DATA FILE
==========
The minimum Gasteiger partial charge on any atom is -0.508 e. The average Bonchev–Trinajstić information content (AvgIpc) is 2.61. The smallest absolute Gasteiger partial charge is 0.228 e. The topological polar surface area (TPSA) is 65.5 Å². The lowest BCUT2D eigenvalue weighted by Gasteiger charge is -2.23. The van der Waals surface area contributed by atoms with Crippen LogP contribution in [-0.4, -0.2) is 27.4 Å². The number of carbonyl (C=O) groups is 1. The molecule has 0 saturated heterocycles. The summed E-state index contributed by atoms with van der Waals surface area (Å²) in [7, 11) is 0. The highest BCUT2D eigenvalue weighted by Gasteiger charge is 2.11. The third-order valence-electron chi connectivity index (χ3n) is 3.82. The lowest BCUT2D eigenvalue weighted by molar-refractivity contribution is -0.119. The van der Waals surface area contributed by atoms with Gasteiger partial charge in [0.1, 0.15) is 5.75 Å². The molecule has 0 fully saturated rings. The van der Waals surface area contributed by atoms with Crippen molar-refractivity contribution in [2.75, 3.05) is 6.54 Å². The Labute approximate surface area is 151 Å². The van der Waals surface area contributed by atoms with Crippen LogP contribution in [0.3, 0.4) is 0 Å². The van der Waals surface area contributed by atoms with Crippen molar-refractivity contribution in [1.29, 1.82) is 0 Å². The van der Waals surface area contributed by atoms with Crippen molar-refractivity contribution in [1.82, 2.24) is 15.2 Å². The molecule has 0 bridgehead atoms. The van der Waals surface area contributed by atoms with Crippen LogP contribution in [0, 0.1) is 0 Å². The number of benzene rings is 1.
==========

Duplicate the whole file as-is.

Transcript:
The minimum Gasteiger partial charge on any atom is -0.508 e. The average Bonchev–Trinajstić information content (AvgIpc) is 2.61. The smallest absolute Gasteiger partial charge is 0.228 e. The topological polar surface area (TPSA) is 65.5 Å². The lowest BCUT2D eigenvalue weighted by Gasteiger charge is -2.23. The van der Waals surface area contributed by atoms with Crippen LogP contribution in [-0.4, -0.2) is 27.4 Å². The number of carbonyl (C=O) groups is 1. The molecule has 0 saturated heterocycles. The summed E-state index contributed by atoms with van der Waals surface area (Å²) in [7, 11) is 0. The highest BCUT2D eigenvalue weighted by Gasteiger charge is 2.11. The third-order valence-electron chi connectivity index (χ3n) is 3.82. The lowest BCUT2D eigenvalue weighted by molar-refractivity contribution is -0.119. The van der Waals surface area contributed by atoms with Gasteiger partial charge in [0.1, 0.15) is 5.75 Å². The molecule has 0 fully saturated rings. The van der Waals surface area contributed by atoms with Crippen molar-refractivity contribution in [2.75, 3.05) is 6.54 Å². The Labute approximate surface area is 151 Å². The van der Waals surface area contributed by atoms with Crippen LogP contribution in [0.3, 0.4) is 0 Å². The van der Waals surface area contributed by atoms with Crippen molar-refractivity contribution in [1.29, 1.82) is 0 Å². The van der Waals surface area contributed by atoms with Crippen molar-refractivity contribution in [1.82, 2.24) is 15.2 Å². The molecule has 0 bridgehead atoms. The van der Waals surface area contributed by atoms with Crippen LogP contribution in [0, 0.1) is 0 Å². The number of benzene rings is 1.